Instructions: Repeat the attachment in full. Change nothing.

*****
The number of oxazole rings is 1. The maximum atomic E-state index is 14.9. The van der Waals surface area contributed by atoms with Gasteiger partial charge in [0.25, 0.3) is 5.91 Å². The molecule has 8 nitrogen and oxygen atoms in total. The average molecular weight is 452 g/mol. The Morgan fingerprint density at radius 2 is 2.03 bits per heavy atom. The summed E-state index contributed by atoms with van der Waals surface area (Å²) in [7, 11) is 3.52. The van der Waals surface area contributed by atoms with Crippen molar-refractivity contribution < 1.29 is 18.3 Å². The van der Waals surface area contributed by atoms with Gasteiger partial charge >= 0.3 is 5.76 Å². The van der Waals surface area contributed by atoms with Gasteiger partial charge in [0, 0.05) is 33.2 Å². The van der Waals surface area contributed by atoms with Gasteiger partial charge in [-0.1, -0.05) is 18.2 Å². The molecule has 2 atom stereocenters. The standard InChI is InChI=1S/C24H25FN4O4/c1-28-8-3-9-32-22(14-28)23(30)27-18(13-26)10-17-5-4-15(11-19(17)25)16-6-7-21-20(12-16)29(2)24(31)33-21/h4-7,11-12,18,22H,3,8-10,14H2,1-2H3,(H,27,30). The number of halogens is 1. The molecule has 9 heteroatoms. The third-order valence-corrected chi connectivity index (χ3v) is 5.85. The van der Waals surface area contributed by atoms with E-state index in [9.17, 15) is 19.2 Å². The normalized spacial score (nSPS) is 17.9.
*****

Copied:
The number of oxazole rings is 1. The maximum atomic E-state index is 14.9. The van der Waals surface area contributed by atoms with Gasteiger partial charge in [0.25, 0.3) is 5.91 Å². The molecule has 8 nitrogen and oxygen atoms in total. The average molecular weight is 452 g/mol. The Morgan fingerprint density at radius 2 is 2.03 bits per heavy atom. The summed E-state index contributed by atoms with van der Waals surface area (Å²) in [7, 11) is 3.52. The van der Waals surface area contributed by atoms with Crippen molar-refractivity contribution < 1.29 is 18.3 Å². The van der Waals surface area contributed by atoms with Gasteiger partial charge >= 0.3 is 5.76 Å². The van der Waals surface area contributed by atoms with Gasteiger partial charge in [0, 0.05) is 33.2 Å². The van der Waals surface area contributed by atoms with Gasteiger partial charge in [-0.1, -0.05) is 18.2 Å². The molecule has 2 atom stereocenters. The standard InChI is InChI=1S/C24H25FN4O4/c1-28-8-3-9-32-22(14-28)23(30)27-18(13-26)10-17-5-4-15(11-19(17)25)16-6-7-21-20(12-16)29(2)24(31)33-21/h4-7,11-12,18,22H,3,8-10,14H2,1-2H3,(H,27,30). The number of halogens is 1. The molecule has 9 heteroatoms. The third-order valence-corrected chi connectivity index (χ3v) is 5.85. The van der Waals surface area contributed by atoms with E-state index in [9.17, 15) is 19.2 Å². The normalized spacial score (nSPS) is 17.9.